A Mom's Journey Back to Working
I was quite distracted by the newness of becoming a mom and the luxury of not working, but eventually I started to feel like I wasn't doing anything with my life and I wanted to contribute something monetary.
Like a lot of people in the United States, I had my first job around 16 years old. Anyone else worked as a cashier in their local grocery store as a first time gig?
The first few days felt scary because suddenly I'm in charge of money (and not only did I not like math, I sometimes froze up when I had to do it in front of people). Then it was fun to make money because there were things I could buy for myself without having to ask parental permission. Before I could dread the going-and-coming, summer was over and it was back to being a full time high school student.
In college, I decided to work a handful of hours per week for extra cash during the school year. In my sophomore year I started staying at school during the summer to work. I had a lot of fun!
After graduating, I tried many full time positions. I wanted a career in writing, which was my passion, but I didn't feel confident about my skills. I was also afraid to solely rely on making money from my passion because I didn't want to start hating it.
That's probably why every year I was doing a different job or career. I wanted to find my "thing". I didn't think it was odd at the time that I switched so often. I didn't want to spend decades doing one job I didn't like for a sense of retirement security. I knew I wanted to help people, but the how felt elusive.
Pregnancy took me out of the workforce. My partner and I both felt strongly about me not working. It was easy the first few months. I was quite distracted by the newness of becoming a mom and the luxury of not working, but eventually I started to feel like I wasn't doing anything with my life and I wanted to contribute something monetary.
So, I started a blog. I didn't start it to make money. I wanted an outlet for expressing myself. I did try here and there to write e-books and sell them, but with a small following of friends and family, it didn't take off. After my son was born, I stopped blogging for a few months. He was all I could think about and wanted to think about.
After a few months, even with writing on my blog, I started to feel an itch to work. My partner and I were in complete agreement that a traditional job, especially one where I left our son, was not an option. Before long, I manifested a job where I could take my son for a couple of hours a week. Eventually it started to feel like a chore because I wasn't enjoying myself. It was also not the right fit to manage with my son. Then the pandemic happened and I had to leave anyway.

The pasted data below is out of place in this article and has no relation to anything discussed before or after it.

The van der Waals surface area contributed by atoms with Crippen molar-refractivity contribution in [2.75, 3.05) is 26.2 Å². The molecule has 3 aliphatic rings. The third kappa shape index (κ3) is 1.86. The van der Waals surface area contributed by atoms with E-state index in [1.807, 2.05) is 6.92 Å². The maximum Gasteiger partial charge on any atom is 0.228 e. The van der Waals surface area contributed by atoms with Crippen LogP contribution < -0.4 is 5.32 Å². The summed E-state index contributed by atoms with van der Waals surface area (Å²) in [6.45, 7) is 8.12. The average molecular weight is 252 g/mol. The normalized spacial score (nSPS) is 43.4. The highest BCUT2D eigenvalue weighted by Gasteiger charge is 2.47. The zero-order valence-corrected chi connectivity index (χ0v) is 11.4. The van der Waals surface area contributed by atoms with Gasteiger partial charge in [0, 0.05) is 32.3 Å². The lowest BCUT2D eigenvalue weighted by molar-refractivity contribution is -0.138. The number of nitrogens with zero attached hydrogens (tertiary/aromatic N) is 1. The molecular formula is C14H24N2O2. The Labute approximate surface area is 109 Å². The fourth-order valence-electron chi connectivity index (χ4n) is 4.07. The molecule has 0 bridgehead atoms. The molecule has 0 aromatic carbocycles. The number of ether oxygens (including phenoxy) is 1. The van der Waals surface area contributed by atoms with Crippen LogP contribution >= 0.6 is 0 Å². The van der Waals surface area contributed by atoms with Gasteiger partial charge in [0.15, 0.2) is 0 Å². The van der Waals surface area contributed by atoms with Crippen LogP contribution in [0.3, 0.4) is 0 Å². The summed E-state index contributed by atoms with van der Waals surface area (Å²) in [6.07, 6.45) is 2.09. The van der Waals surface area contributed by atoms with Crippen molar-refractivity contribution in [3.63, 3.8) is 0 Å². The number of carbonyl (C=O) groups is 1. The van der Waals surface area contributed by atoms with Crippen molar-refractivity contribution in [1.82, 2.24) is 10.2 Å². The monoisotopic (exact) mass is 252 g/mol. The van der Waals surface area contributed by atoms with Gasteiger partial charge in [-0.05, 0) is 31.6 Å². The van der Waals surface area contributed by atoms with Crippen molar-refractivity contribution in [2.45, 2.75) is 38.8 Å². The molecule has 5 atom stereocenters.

After a few months, I started to wonder about working again. I realized I needed to start putting myself out there with writing instead of seemingly doing everything I could to avoid it. I had to set an example for my son, too. Even more so, the value of working remotely was becoming more in demand and writers were at the top of the list of needed people. So, I started advertising myself as a Writer and I applied for similar jobs. It surprisingly didn't take long to find online opportunities.
After realizing I could have ripped the Writer imposter syndrome band-aid off sooner, I decided to go even further with my writing by investing in learning different techniques. I was no longer just interested in telling my story, so I found a mentor and invested in being a Copywriter to tell people's stories in a way that was not only fun and challenging for me, but flexible for my family.
It was scary to take my natural ability to the next level. At times I felt like I was too old to learn a new skill. I'm thankful for my son for reminding me to try new things and expand on my innate skill set.
I also wondered what it would be like being a working mom. Would people think I'm selfish for wanting to work? It didn't matter after I thought about it. Society still hasn't made up its mind if being a full time mom or a working one is "acceptable" for a woman to be. Why would I listen to anything it has to say about my choices?
I just want to find happiness and balance. I'm not all the way there, but the road I'm traveling on, the journey I'm taking, is leading me closer to a more complete life.
How about you, momma? What’s your working momma journey been like?
Meet Our KeaMommy Contributor: Nadia Rumbolt
Nadia Rumbolt is a mom of many trades, including creative writing, blogging, van life, minimalism, veganism, the beach, nature, and the occult.